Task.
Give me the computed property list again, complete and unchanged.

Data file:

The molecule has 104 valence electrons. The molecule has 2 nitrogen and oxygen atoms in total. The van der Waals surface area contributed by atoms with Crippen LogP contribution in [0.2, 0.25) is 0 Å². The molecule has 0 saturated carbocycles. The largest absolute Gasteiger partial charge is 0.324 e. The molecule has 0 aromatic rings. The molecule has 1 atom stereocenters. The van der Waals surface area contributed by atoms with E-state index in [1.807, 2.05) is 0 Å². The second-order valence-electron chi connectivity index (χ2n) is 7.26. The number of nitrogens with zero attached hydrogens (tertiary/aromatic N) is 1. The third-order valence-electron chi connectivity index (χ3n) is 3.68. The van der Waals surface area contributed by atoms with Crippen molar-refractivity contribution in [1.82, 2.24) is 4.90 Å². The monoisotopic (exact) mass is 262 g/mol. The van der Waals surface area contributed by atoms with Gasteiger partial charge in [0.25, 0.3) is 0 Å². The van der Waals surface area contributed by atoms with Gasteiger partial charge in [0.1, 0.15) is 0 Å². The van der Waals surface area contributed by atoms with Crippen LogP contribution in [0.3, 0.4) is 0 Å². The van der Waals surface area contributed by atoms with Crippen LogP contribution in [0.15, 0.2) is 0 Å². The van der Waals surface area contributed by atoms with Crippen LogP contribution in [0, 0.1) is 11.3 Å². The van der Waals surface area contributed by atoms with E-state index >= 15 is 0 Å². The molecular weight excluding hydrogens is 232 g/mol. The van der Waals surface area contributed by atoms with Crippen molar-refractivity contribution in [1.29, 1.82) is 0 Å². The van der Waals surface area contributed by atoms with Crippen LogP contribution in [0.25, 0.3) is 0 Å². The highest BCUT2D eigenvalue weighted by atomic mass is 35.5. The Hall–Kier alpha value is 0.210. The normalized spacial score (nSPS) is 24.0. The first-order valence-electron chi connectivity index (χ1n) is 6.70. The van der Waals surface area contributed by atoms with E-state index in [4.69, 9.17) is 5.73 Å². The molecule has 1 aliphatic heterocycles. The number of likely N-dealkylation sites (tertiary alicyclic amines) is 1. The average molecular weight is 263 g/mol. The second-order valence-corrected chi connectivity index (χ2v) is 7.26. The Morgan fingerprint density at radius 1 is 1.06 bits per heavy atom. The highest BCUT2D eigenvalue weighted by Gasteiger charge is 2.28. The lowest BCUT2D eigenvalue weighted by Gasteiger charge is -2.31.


The molecule has 104 valence electrons. The molecule has 2 nitrogen and oxygen atoms in total. The van der Waals surface area contributed by atoms with Crippen LogP contribution in [0.2, 0.25) is 0 Å². The molecule has 0 saturated carbocycles. The largest absolute Gasteiger partial charge is 0.324 e. The molecule has 0 aromatic rings. The molecule has 1 atom stereocenters. The van der Waals surface area contributed by atoms with E-state index in [1.807, 2.05) is 0 Å². The second-order valence-electron chi connectivity index (χ2n) is 7.26. The number of nitrogens with zero attached hydrogens (tertiary/aromatic N) is 1. The third-order valence-electron chi connectivity index (χ3n) is 3.68. The van der Waals surface area contributed by atoms with Crippen molar-refractivity contribution in [1.82, 2.24) is 4.90 Å². The monoisotopic (exact) mass is 262 g/mol. The van der Waals surface area contributed by atoms with Gasteiger partial charge in [0.25, 0.3) is 0 Å². The van der Waals surface area contributed by atoms with Gasteiger partial charge in [0.1, 0.15) is 0 Å². The van der Waals surface area contributed by atoms with Crippen LogP contribution in [0.3, 0.4) is 0 Å². The van der Waals surface area contributed by atoms with Crippen LogP contribution in [0.15, 0.2) is 0 Å². The van der Waals surface area contributed by atoms with Crippen LogP contribution in [0, 0.1) is 11.3 Å². The van der Waals surface area contributed by atoms with E-state index >= 15 is 0 Å². The molecular weight excluding hydrogens is 232 g/mol. The van der Waals surface area contributed by atoms with Crippen molar-refractivity contribution in [1.29, 1.82) is 0 Å². The van der Waals surface area contributed by atoms with Crippen LogP contribution in [0.25, 0.3) is 0 Å². The highest BCUT2D eigenvalue weighted by atomic mass is 35.5. The Hall–Kier alpha value is 0.210. The normalized spacial score (nSPS) is 24.0. The first-order valence-electron chi connectivity index (χ1n) is 6.70. The van der Waals surface area contributed by atoms with E-state index in [4.69, 9.17) is 5.73 Å². The molecule has 1 aliphatic heterocycles. The number of likely N-dealkylation sites (tertiary alicyclic amines) is 1. The average molecular weight is 263 g/mol. The second-order valence-corrected chi connectivity index (χ2v) is 7.26. The Morgan fingerprint density at radius 1 is 1.06 bits per heavy atom. The highest BCUT2D eigenvalue weighted by Gasteiger charge is 2.28. The lowest BCUT2D eigenvalue weighted by Gasteiger charge is -2.31.